Q&A: Treating patients with Alzheimer’s and their caregivers
Alzheimer’s and Brain Awareness Month is annually observed in June to raise awareness for the disease that currently affects more than 5 million Americans, and may potentially rise as high as 16 million by 2050, according to the Alzheimer’s Association.
In the United States, more than 15 million people provide unpaid care for individuals with Alzheimer’s or another dementia and 35% of these caregivers report that their health has deteriorated due to care responsibilities, according to the association.
In recognition of Alzheimer’s and Brain Awareness Month, Healio Internal Medicine spoke with Laura Mosqueda, MD, chair and professor of family medicine at the Keck School of Medicine of the University of Southern California, and Christopher M. Callahan, MD, director of Indiana University Center for Aging Research, about the risk factors and treatment options that PCPs need to be aware of to identify and care for patients with the disease, as well as concerns regarding caregivers.
Question: What are the risk factors associated with Alzheimer’s? Who should clinicians screen for the disease?
Mosqueda: Risk factors include ones we can’t control (such as genetics) along with ones we can control (such as a sedentary lifestyle, social isolation and smoking). People who have a history of serious head injury are at increased risk especially in combination with particular genetic factors.
African-Americans and Latinos have higher rates of dementia compared to whites.
All older adults should be screened for memory loss; the older we get, the more likely it is that we have a memory problem. About one in nine people older than 65 years have Alzheimer’s disease and one in three people older than 85 years have this illness.
Callahan: The number one risk factor for Alzheimer’s disease is advancing age. This risk factor far outweighs any other known risk factor. In some respects, this reality offers an unusual lens by which to consider risk. This is true because you have to successfully survive your fifth and sixth decade (not die from other common causes such as cancer or heart disease) in order to be exposed to the higher risk of dementia in your seventh or eighth decade. Low educational attainment is also considered an important risk factor for dementia and this may be true because higher levels of education provide for a higher level of functional reserve. Some families have an increased risk of early onset dementia and this led to the observation of genetic risks. Other considered risk factors are similar to those for other vascular diseases, including smoking, diabetes, high lipid levels, and hypertension.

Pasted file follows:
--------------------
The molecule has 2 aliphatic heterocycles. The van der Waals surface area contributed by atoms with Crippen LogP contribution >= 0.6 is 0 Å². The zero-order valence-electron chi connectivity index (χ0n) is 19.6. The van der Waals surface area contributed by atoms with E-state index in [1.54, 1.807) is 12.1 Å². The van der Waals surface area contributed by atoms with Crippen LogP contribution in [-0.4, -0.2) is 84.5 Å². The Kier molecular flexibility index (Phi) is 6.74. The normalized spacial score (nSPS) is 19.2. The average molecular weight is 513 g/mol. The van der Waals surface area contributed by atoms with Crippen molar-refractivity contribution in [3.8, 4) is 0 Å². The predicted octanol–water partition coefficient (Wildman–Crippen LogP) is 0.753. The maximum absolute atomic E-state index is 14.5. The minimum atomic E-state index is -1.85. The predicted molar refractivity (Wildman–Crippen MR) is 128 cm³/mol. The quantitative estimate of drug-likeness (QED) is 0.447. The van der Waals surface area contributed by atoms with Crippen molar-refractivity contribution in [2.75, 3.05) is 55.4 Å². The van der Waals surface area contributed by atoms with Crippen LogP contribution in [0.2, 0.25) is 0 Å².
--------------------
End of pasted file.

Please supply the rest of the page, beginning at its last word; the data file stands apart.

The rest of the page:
Q: Are there effective methods clinicians can recommend to high-risk patients to prevent onset of the disease?
Mosqueda: The same types of things that are good for your heart are good for your brain: regular physical exercise, controlling high BP and cholesterol, and a healthy diet (such as the Mediterranean diet) are all helpful. It is also important to avoid head injuries, particularly in certain individuals with a genetic predisposition to Alzheimer’s disease.
There is evidence that brain training (activities that challenge your brain such as word puzzles) can improve some aspects of memory but we don’t know if they impact one’s likelihood of developing dementia.
Callahan: According to the National Institute on Aging, there are no treatments or other methods known to prevent the onset of Alzheimer’s disease. However, many such approaches are currently under evaluation or have shown promising early results. Examples include changes in diet, exercise, cognitive training, control of vascular risk factors and continued engagement in meaningful activities. These are typically viewed as the same lifestyle behaviors recommended to prevent or mitigate heart disease and other chronic conditions. The National Institute on Aging website, as well as the Alzheimer’s Association website, offer clinical support to providers as well as educational materials for patient and families concerned about Alzheimer’s disease and related dementias.